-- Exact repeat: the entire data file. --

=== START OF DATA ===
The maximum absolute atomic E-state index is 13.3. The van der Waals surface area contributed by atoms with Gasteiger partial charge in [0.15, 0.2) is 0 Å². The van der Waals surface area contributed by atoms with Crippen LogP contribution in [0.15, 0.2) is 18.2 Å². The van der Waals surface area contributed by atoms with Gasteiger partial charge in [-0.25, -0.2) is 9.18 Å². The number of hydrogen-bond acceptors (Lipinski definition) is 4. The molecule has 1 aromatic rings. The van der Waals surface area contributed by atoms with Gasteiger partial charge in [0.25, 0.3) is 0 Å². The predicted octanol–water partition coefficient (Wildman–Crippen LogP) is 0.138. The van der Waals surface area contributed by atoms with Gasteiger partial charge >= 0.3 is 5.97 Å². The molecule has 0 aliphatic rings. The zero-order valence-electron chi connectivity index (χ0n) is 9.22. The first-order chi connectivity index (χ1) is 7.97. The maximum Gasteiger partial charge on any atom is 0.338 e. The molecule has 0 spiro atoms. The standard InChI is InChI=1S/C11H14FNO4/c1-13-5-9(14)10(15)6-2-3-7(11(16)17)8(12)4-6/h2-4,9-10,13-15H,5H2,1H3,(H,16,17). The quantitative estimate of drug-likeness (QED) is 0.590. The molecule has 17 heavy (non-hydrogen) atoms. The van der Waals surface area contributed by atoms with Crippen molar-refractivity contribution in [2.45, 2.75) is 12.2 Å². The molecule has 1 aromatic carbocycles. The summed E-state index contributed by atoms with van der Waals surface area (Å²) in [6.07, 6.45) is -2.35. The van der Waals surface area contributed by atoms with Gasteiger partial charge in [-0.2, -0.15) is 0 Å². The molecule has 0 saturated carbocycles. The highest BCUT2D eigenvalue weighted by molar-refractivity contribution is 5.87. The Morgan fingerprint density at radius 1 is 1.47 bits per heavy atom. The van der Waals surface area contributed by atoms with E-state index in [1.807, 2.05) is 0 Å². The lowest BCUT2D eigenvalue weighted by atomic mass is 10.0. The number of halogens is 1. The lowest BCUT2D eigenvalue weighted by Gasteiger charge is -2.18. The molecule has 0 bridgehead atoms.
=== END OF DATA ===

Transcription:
The maximum absolute atomic E-state index is 13.3. The van der Waals surface area contributed by atoms with Gasteiger partial charge in [0.15, 0.2) is 0 Å². The van der Waals surface area contributed by atoms with Crippen LogP contribution in [0.15, 0.2) is 18.2 Å². The van der Waals surface area contributed by atoms with Gasteiger partial charge in [-0.25, -0.2) is 9.18 Å². The number of hydrogen-bond acceptors (Lipinski definition) is 4. The molecule has 1 aromatic rings. The van der Waals surface area contributed by atoms with Gasteiger partial charge in [0.25, 0.3) is 0 Å². The predicted octanol–water partition coefficient (Wildman–Crippen LogP) is 0.138. The van der Waals surface area contributed by atoms with Gasteiger partial charge >= 0.3 is 5.97 Å². The molecule has 0 aliphatic rings. The zero-order valence-electron chi connectivity index (χ0n) is 9.22. The first-order chi connectivity index (χ1) is 7.97. The maximum Gasteiger partial charge on any atom is 0.338 e. The molecule has 0 spiro atoms. The standard InChI is InChI=1S/C11H14FNO4/c1-13-5-9(14)10(15)6-2-3-7(11(16)17)8(12)4-6/h2-4,9-10,13-15H,5H2,1H3,(H,16,17). The quantitative estimate of drug-likeness (QED) is 0.590. The molecule has 17 heavy (non-hydrogen) atoms. The van der Waals surface area contributed by atoms with Crippen molar-refractivity contribution in [2.45, 2.75) is 12.2 Å². The molecule has 1 aromatic carbocycles. The summed E-state index contributed by atoms with van der Waals surface area (Å²) in [6.07, 6.45) is -2.35. The van der Waals surface area contributed by atoms with Gasteiger partial charge in [-0.2, -0.15) is 0 Å². The molecule has 0 saturated carbocycles. The highest BCUT2D eigenvalue weighted by molar-refractivity contribution is 5.87. The Morgan fingerprint density at radius 1 is 1.47 bits per heavy atom. The van der Waals surface area contributed by atoms with E-state index in [1.807, 2.05) is 0 Å². The lowest BCUT2D eigenvalue weighted by atomic mass is 10.0. The number of halogens is 1. The lowest BCUT2D eigenvalue weighted by Gasteiger charge is -2.18. The molecule has 0 bridgehead atoms.